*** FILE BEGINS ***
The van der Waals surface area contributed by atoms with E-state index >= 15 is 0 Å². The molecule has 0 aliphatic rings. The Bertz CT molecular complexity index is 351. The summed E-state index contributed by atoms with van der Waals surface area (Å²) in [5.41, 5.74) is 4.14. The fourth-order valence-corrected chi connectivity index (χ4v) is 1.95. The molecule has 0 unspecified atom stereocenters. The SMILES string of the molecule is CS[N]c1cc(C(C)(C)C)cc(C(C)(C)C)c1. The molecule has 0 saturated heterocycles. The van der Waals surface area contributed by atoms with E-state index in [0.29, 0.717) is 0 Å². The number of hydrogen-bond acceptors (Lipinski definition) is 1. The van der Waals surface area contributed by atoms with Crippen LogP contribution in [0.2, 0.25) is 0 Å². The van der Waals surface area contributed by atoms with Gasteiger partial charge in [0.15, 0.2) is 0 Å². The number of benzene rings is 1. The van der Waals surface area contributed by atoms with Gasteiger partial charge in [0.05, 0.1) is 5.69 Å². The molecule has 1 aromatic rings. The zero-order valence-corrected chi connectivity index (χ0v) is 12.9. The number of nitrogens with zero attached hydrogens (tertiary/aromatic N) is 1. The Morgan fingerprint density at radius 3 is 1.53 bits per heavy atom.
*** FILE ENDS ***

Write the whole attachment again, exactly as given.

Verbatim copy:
The van der Waals surface area contributed by atoms with E-state index >= 15 is 0 Å². The molecule has 0 aliphatic rings. The Bertz CT molecular complexity index is 351. The summed E-state index contributed by atoms with van der Waals surface area (Å²) in [5.41, 5.74) is 4.14. The fourth-order valence-corrected chi connectivity index (χ4v) is 1.95. The molecule has 0 unspecified atom stereocenters. The SMILES string of the molecule is CS[N]c1cc(C(C)(C)C)cc(C(C)(C)C)c1. The molecule has 0 saturated heterocycles. The van der Waals surface area contributed by atoms with E-state index in [0.29, 0.717) is 0 Å². The number of hydrogen-bond acceptors (Lipinski definition) is 1. The van der Waals surface area contributed by atoms with Crippen LogP contribution in [0.2, 0.25) is 0 Å². The van der Waals surface area contributed by atoms with Gasteiger partial charge in [0.15, 0.2) is 0 Å². The number of benzene rings is 1. The van der Waals surface area contributed by atoms with Gasteiger partial charge in [0.05, 0.1) is 5.69 Å². The molecule has 1 aromatic rings. The zero-order valence-corrected chi connectivity index (χ0v) is 12.9. The number of nitrogens with zero attached hydrogens (tertiary/aromatic N) is 1. The Morgan fingerprint density at radius 3 is 1.53 bits per heavy atom.